Predicting recurrence following catheter ablation

TURIN, ITALY. Electrophysiologists have placed a great deal of emphasis on establishing the factors determining the long-term outcome of catheter ablation for atrial fibrillation (AF). It is generally accepted that achieving a successful outcome is more challenging when it comes to persistent and permanent AF than in the case of paroxysmal AF. Some studies have also found an enlarged left atrium to be detrimental to success, and a recent Dutch study concluded that long-duration paroxysmal episodes prior to the first ablation are associated with a poorer outcome. Now an international group of researchers with participants from Italy, United Kingdom, China, Japan, Taiwan, and the USA reports on a meta-analysis of 19 studies aimed at determining factors affecting mid-term success and procedural complications.

The analysis included 7200 patients and over 9000 procedures. The majority (60%) had paroxysmal AF, 15% had persistent, and 25% had permanent AF. The average age of the patients was 57 years and 77% were male. Fifteen percent of patients had a history of heart disease or heart failure, 44% had hypertension, and the average left atrial diameter was 42 mm. All patients underwent an initial pulmonary vein isolation (PVI) procedure with 27% receiving additional linear lesions and 15% having complex fractionated atrial electrograms ablated as well. After an average follow-up of 22 months and 1.23 procedures per patient, 69% of patients were in normal sinus rhythm corresponding to a recurrence rate of 31%. NOTE: It is not clear whether this number included patients still on antiarrhythmics. The recurrence rate in studies where follow-up exceeded 30 months was 34% or a 66% success rate.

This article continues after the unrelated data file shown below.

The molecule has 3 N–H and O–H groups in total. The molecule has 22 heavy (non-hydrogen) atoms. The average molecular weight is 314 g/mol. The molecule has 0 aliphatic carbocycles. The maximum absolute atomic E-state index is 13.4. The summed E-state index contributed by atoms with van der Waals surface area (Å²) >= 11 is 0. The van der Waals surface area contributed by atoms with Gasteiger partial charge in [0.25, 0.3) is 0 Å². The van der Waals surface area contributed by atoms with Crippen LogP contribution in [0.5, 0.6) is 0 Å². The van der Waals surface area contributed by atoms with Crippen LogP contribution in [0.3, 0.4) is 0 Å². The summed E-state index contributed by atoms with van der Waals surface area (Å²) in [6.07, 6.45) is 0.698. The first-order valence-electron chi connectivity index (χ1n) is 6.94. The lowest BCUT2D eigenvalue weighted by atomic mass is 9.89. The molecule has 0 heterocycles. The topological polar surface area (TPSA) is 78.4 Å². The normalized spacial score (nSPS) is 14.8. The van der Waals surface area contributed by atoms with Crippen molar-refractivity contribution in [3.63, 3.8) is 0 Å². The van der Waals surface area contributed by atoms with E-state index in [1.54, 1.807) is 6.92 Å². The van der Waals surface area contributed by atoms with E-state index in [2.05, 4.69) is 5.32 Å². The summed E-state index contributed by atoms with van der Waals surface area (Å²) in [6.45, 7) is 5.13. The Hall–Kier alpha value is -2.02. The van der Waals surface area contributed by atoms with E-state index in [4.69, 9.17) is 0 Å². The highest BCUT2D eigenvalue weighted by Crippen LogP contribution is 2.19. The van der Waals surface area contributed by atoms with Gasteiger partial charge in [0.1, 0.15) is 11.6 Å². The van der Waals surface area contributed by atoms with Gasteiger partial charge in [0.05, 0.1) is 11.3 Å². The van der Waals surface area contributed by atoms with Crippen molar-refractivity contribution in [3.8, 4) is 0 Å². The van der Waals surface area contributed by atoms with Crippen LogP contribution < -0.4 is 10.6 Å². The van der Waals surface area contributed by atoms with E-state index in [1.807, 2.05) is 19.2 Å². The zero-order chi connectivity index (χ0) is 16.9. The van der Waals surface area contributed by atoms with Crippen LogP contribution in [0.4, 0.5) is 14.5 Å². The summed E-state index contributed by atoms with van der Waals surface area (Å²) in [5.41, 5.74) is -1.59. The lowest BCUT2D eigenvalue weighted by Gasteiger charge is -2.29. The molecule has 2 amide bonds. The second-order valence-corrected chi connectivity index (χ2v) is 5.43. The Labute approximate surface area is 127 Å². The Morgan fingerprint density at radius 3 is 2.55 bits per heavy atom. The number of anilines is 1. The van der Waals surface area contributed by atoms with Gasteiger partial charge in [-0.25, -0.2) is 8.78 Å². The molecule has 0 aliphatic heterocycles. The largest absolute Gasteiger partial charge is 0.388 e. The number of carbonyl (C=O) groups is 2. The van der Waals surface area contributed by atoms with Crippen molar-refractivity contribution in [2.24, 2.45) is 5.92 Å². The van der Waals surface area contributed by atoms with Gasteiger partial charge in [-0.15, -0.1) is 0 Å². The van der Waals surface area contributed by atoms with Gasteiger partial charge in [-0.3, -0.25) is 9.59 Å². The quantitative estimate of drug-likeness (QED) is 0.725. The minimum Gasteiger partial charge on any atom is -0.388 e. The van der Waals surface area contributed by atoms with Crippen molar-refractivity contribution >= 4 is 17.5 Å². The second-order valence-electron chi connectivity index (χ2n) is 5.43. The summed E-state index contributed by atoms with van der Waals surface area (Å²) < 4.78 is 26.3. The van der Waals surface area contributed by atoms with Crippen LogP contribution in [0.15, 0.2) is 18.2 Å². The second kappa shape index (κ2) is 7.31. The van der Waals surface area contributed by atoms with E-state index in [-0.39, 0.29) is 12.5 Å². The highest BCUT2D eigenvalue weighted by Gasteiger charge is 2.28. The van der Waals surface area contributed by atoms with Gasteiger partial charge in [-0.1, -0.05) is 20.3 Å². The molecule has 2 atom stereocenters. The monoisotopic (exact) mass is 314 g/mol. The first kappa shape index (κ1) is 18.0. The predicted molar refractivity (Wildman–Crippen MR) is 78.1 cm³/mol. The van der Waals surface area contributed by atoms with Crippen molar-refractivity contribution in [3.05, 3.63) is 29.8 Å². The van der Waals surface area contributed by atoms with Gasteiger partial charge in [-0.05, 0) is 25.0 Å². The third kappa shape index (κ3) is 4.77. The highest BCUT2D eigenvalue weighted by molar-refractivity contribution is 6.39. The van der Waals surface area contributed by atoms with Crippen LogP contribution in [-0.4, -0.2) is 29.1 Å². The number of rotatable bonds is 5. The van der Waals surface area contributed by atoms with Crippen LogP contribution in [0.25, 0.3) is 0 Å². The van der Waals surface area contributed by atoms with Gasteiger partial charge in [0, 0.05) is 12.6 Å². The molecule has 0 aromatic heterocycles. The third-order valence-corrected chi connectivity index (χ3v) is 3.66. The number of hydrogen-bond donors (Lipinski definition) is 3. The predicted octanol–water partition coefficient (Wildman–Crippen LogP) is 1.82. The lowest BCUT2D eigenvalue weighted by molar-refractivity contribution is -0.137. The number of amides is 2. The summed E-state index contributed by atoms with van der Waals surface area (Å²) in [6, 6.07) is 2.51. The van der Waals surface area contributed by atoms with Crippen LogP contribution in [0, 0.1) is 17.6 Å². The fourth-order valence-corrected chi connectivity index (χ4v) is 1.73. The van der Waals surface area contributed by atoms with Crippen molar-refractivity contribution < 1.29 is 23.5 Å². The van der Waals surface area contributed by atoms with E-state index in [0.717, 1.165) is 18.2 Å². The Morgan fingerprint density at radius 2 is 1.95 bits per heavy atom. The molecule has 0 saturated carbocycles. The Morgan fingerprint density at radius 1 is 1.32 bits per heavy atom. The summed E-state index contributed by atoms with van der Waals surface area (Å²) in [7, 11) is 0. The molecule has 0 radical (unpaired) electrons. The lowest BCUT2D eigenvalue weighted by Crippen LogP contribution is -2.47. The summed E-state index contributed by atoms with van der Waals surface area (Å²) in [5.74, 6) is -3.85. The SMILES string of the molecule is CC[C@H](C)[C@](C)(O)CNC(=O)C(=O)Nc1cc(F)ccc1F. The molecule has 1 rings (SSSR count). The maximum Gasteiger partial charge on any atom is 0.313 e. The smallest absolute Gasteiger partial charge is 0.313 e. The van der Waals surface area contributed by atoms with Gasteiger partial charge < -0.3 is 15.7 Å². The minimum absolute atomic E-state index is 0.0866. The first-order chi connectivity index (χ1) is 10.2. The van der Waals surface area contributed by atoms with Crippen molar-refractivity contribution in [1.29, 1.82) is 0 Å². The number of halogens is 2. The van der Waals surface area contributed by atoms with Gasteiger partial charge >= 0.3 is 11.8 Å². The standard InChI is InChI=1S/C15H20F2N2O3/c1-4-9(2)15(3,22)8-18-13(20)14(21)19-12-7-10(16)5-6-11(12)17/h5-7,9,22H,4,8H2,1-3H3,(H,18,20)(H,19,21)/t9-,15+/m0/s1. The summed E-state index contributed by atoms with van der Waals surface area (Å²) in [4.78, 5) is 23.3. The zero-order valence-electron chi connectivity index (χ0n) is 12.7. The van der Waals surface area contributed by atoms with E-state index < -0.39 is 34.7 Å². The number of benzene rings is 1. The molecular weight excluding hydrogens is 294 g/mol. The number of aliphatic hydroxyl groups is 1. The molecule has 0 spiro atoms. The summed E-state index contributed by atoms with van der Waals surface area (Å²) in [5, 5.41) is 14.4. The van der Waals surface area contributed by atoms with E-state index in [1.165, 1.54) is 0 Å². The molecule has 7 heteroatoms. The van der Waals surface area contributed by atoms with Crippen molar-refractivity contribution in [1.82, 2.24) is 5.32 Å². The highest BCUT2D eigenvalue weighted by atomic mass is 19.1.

Although the success rate for persistent AF was significantly lower than for paroxysmal AF, after the initial procedure there was no significant difference after redo procedure(s). The authors conclude that the following variables are detrimental to mid-term success:

  • Recurrence of AF within 30 days after ablation;
  • Valvular atrial fibrillation;
  • Left atrial diameter in excess of 50 mm.

In-hospital complication rates associated with the 9000 procedures were low with tamponade requiring drainage occurring in 0.99% of cases, strokes/TIAs with no after-effects occurring in 0.36%, and stroke with persistent impairment occurring in 0.22% of cases.
D’Ascenzo, F, et al. Which are the most reliable predictors of recurrence of atrial fibrillation after transcatheter ablation? International Journal of Cardiology, May 22, 2012 [Epub ahead of print]

Editor’s comment: This study adds to previous data showing that the following variables are important predictors of a negative ablation outcome:

  • Longer duration of paroxysmal episodes;
  • Recurrence within 30 days of ablation;
  • Valvular atrial fibrillation;
  • Left atrial diameter in excess of 50 mm;
  • Need for cardioversion during procedure;
  • An elevated level of C-reactive protein prior to procedure;
  • Having experienced no benefit from antiarrhythmic drugs;
  • Low left ventricular ejection fraction;
  • Enduing AF for too long before having an ablation.

Although recurrence within 30 days of ablation does increase the risk of recurrence, it is by no means an absolute indication of failure.